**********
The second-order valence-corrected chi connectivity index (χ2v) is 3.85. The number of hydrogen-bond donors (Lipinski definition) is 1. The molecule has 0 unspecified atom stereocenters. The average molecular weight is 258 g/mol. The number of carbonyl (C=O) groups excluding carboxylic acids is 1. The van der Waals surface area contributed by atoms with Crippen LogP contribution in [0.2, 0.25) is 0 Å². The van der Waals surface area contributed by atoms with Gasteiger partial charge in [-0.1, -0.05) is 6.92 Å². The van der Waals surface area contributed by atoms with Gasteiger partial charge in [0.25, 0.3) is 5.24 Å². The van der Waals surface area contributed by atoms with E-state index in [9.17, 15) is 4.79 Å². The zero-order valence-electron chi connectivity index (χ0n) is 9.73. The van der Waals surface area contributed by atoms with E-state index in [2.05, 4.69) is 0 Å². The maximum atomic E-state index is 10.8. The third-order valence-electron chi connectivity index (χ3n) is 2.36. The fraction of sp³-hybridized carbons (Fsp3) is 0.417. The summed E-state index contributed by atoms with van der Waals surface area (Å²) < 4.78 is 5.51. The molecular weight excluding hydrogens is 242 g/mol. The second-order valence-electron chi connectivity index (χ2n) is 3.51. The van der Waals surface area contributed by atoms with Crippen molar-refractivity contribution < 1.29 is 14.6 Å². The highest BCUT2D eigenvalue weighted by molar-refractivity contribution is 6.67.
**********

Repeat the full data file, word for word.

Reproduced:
The second-order valence-corrected chi connectivity index (χ2v) is 3.85. The number of hydrogen-bond donors (Lipinski definition) is 1. The molecule has 0 unspecified atom stereocenters. The average molecular weight is 258 g/mol. The number of carbonyl (C=O) groups excluding carboxylic acids is 1. The van der Waals surface area contributed by atoms with Crippen LogP contribution in [0.2, 0.25) is 0 Å². The van der Waals surface area contributed by atoms with Gasteiger partial charge in [-0.1, -0.05) is 6.92 Å². The van der Waals surface area contributed by atoms with Gasteiger partial charge in [0.25, 0.3) is 5.24 Å². The van der Waals surface area contributed by atoms with E-state index in [9.17, 15) is 4.79 Å². The zero-order valence-electron chi connectivity index (χ0n) is 9.73. The van der Waals surface area contributed by atoms with E-state index in [2.05, 4.69) is 0 Å². The maximum atomic E-state index is 10.8. The third-order valence-electron chi connectivity index (χ3n) is 2.36. The fraction of sp³-hybridized carbons (Fsp3) is 0.417. The summed E-state index contributed by atoms with van der Waals surface area (Å²) < 4.78 is 5.51. The molecular weight excluding hydrogens is 242 g/mol. The second-order valence-electron chi connectivity index (χ2n) is 3.51. The van der Waals surface area contributed by atoms with Crippen molar-refractivity contribution < 1.29 is 14.6 Å². The highest BCUT2D eigenvalue weighted by molar-refractivity contribution is 6.67.